- Associated Press - Tuesday, August 9, 2016

MEDFORD, Ore. (AP) - Northwest tree-fruit growers haven’t been Vladimir Putin fans since the Russian president halted pear and apple imports in August 2014.

Being an industrious lot, pear growers didn’t waste time developing Plan B. With cessation of a profitable two-decade relationship, producers have shifted their sights from Russia, the country with the largest land mass on Earth, to India, the second-most populated.

For some Northwest growers, India has been the answer to a worrisome dilemma.

“India has been the saving grace for the Washington Red Delicious apple,” said Scott Martinez of Rivermaid Trading Co. “Who knows how many they shipped to them last year? And pears have followed. They’re real good for red pears. There are emerging middle classes in the these countries that maybe 20 years ago didn’t have the discretionary income to buy a lot of this stuff.”

Mike Naumes, president of Naumes Inc., whose firm cultivates 1,600 acres of orchards in the Rogue Valley, has added India to the global portfolio.

“India turned out to be a market that’s taking 300,000 to 400,000 boxes a year from the Northwest and has really good potential to expand even more,” Naumes said.

Pear Bureau Northwest marketers began making overtures five years ago and stepped up efforts after Putin retaliated against Western economic sanctions on Russia after its seizure of Crimea and aggression in Ukraine. In late June, Putin extended the embargo through 2017.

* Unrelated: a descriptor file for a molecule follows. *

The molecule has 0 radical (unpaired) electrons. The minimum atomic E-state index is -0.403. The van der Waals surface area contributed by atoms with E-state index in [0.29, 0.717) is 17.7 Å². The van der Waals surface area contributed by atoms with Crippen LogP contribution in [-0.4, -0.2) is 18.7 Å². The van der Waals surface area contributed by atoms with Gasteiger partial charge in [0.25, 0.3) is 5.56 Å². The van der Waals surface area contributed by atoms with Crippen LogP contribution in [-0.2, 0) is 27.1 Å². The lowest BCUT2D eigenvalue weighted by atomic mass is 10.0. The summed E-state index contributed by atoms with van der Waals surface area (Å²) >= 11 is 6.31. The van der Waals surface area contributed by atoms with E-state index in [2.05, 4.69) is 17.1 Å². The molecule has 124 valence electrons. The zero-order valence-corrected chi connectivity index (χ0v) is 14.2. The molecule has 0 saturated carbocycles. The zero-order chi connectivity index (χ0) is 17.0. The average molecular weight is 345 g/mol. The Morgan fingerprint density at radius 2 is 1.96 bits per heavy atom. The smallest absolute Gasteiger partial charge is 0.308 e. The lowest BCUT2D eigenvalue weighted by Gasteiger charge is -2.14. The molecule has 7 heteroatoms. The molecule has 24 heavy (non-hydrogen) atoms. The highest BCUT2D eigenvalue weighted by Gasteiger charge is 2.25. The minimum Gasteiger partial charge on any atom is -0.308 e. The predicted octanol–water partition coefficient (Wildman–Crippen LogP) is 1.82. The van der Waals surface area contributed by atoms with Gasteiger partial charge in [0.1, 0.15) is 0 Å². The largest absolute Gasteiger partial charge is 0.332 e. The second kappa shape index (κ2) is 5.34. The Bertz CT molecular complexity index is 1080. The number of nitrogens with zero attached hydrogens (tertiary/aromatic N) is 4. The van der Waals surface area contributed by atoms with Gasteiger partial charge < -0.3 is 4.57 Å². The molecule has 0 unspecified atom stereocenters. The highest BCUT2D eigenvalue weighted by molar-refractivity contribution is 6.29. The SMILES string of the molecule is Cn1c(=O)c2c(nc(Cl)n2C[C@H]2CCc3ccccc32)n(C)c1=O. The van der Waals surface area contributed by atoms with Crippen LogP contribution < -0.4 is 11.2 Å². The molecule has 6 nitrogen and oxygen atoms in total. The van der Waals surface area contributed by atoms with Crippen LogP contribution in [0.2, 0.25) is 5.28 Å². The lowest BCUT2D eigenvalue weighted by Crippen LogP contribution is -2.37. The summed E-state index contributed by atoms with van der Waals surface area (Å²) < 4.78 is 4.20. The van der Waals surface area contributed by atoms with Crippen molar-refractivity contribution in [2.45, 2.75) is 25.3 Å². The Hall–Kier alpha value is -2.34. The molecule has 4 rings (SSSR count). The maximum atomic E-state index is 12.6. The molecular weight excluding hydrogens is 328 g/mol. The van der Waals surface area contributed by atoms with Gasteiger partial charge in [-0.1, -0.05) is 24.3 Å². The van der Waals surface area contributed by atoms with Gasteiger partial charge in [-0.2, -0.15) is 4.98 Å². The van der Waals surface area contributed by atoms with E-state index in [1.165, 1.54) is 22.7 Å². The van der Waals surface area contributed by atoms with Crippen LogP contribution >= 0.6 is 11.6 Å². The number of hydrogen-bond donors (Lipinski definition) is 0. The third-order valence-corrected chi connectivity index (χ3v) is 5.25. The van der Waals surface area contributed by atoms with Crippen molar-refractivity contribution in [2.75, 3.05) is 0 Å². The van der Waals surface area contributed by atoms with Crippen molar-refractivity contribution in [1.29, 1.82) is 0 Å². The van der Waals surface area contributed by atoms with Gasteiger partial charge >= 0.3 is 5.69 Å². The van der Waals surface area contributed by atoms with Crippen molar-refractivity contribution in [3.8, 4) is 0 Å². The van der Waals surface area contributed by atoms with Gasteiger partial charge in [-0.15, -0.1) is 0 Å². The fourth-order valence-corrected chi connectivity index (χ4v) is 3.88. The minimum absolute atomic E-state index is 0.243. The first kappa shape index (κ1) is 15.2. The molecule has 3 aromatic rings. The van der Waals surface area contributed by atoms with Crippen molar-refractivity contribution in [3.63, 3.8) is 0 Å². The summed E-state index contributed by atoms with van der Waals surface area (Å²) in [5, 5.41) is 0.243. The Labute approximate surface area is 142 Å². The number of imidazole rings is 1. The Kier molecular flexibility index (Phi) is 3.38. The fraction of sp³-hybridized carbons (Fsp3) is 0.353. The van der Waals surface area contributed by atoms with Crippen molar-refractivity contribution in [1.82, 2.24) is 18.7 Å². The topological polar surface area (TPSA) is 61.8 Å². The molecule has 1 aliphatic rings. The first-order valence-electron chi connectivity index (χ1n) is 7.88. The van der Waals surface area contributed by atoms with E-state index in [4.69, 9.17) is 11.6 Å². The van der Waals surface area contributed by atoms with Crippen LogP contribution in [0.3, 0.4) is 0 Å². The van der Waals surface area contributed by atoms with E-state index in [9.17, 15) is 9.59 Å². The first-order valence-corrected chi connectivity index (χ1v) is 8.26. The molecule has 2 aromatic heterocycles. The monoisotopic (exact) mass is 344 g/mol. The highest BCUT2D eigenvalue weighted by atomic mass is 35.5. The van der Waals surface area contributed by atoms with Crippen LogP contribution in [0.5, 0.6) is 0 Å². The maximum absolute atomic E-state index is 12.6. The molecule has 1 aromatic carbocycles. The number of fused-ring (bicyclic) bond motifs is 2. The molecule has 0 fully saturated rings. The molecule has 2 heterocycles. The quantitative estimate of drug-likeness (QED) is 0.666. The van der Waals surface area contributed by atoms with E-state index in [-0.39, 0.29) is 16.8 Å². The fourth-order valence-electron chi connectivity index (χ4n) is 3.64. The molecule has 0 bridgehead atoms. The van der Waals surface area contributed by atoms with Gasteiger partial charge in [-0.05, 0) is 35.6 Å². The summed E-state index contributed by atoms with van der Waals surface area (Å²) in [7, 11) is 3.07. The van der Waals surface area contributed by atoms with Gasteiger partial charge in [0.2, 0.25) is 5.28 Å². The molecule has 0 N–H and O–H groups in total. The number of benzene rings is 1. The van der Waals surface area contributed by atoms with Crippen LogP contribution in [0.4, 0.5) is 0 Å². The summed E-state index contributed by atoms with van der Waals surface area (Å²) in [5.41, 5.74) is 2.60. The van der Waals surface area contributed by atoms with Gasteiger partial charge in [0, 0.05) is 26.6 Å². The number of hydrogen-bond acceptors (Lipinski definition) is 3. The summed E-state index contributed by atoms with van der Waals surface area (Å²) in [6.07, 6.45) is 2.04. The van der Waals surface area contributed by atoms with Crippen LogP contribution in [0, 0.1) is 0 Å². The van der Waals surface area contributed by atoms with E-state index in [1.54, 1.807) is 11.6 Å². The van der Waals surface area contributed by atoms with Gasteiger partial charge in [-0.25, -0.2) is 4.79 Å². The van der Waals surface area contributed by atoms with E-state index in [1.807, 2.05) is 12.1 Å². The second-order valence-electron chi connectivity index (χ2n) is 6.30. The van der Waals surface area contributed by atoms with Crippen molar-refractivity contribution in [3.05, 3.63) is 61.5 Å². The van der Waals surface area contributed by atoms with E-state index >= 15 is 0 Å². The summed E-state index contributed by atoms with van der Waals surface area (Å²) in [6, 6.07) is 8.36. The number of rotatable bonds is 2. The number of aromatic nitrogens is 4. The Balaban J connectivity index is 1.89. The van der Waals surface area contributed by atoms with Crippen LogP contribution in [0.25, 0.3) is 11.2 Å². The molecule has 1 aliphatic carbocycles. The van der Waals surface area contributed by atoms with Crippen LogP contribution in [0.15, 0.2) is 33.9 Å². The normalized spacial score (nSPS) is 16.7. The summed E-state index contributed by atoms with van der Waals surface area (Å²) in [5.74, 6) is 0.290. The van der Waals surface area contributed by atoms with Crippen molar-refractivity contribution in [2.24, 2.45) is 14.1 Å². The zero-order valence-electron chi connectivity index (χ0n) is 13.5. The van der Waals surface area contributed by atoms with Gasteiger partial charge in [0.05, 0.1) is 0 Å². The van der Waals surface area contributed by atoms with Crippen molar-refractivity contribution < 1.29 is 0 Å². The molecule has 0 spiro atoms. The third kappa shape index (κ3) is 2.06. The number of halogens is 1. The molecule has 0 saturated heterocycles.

Naumes Inc. began shipping pears to India in 2015 and is boxing its first 2016 crop for shipment to the subcontinent this week.

“We’re always concerned about the long transit ride and the maturing of the pears on the ride,” Naumes said. “They’re about 30 days on the water.”

The fruit is chilled to a core temperature of 30 degrees to slow ripening before packing, he said.

Once the pears hit the dock, they’re taken to supermarkets within a couple of days.

While the India market accounts for less than 1 percent of Naumes’ production, the niche will expand and could grow to 2 percent or 3 percent, he said. “Especially if we start shipping some of our Anjou pears over there.”

China, India, Ecuador and Central American countries are stepping up their demand for Anjou and red Anjou pears, Martinez said. “But we’re making headway with Bosc, Comice and other varieties, too.”

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Information from: Mail Tribune, https://www.mailtribune.com/


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